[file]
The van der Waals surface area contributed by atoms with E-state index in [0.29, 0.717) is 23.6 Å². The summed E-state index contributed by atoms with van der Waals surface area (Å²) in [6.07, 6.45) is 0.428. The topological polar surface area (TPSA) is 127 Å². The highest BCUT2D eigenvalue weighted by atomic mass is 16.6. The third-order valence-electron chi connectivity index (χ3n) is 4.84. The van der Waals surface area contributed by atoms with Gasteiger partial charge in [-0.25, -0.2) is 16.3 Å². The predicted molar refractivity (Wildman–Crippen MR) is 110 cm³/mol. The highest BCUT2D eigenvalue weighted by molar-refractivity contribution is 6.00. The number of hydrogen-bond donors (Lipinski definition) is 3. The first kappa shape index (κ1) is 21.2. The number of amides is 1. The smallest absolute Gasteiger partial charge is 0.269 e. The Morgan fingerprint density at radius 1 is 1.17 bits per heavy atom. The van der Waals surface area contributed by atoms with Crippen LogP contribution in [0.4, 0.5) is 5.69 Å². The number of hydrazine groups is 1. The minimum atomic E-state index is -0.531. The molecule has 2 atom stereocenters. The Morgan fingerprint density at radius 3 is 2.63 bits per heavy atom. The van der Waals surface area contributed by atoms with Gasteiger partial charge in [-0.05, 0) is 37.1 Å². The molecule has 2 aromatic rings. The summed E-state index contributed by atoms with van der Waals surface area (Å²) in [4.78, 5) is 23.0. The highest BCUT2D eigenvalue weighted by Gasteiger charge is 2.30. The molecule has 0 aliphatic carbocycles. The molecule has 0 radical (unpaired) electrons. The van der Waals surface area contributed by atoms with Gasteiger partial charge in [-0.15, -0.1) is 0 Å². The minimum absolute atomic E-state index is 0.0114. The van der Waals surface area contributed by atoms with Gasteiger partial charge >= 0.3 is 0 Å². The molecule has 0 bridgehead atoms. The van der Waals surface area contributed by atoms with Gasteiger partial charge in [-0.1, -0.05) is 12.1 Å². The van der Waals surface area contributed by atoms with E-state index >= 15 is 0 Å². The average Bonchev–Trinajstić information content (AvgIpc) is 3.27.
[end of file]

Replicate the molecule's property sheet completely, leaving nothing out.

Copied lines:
The van der Waals surface area contributed by atoms with E-state index in [0.29, 0.717) is 23.6 Å². The summed E-state index contributed by atoms with van der Waals surface area (Å²) in [6.07, 6.45) is 0.428. The topological polar surface area (TPSA) is 127 Å². The highest BCUT2D eigenvalue weighted by atomic mass is 16.6. The third-order valence-electron chi connectivity index (χ3n) is 4.84. The van der Waals surface area contributed by atoms with Gasteiger partial charge in [-0.25, -0.2) is 16.3 Å². The predicted molar refractivity (Wildman–Crippen MR) is 110 cm³/mol. The highest BCUT2D eigenvalue weighted by molar-refractivity contribution is 6.00. The number of hydrogen-bond donors (Lipinski definition) is 3. The first kappa shape index (κ1) is 21.2. The number of amides is 1. The smallest absolute Gasteiger partial charge is 0.269 e. The Morgan fingerprint density at radius 1 is 1.17 bits per heavy atom. The van der Waals surface area contributed by atoms with Crippen LogP contribution in [0.4, 0.5) is 5.69 Å². The number of hydrazine groups is 1. The minimum atomic E-state index is -0.531. The molecule has 2 atom stereocenters. The Morgan fingerprint density at radius 3 is 2.63 bits per heavy atom. The van der Waals surface area contributed by atoms with Gasteiger partial charge in [-0.05, 0) is 37.1 Å². The molecule has 2 aromatic rings. The summed E-state index contributed by atoms with van der Waals surface area (Å²) in [4.78, 5) is 23.0. The highest BCUT2D eigenvalue weighted by Gasteiger charge is 2.30. The molecule has 0 aliphatic carbocycles. The molecule has 0 radical (unpaired) electrons. The van der Waals surface area contributed by atoms with Gasteiger partial charge in [-0.15, -0.1) is 0 Å². The minimum absolute atomic E-state index is 0.0114. The van der Waals surface area contributed by atoms with Gasteiger partial charge >= 0.3 is 0 Å². The molecule has 0 bridgehead atoms. The van der Waals surface area contributed by atoms with Gasteiger partial charge in [-0.1, -0.05) is 12.1 Å². The van der Waals surface area contributed by atoms with E-state index >= 15 is 0 Å². The average Bonchev–Trinajstić information content (AvgIpc) is 3.27.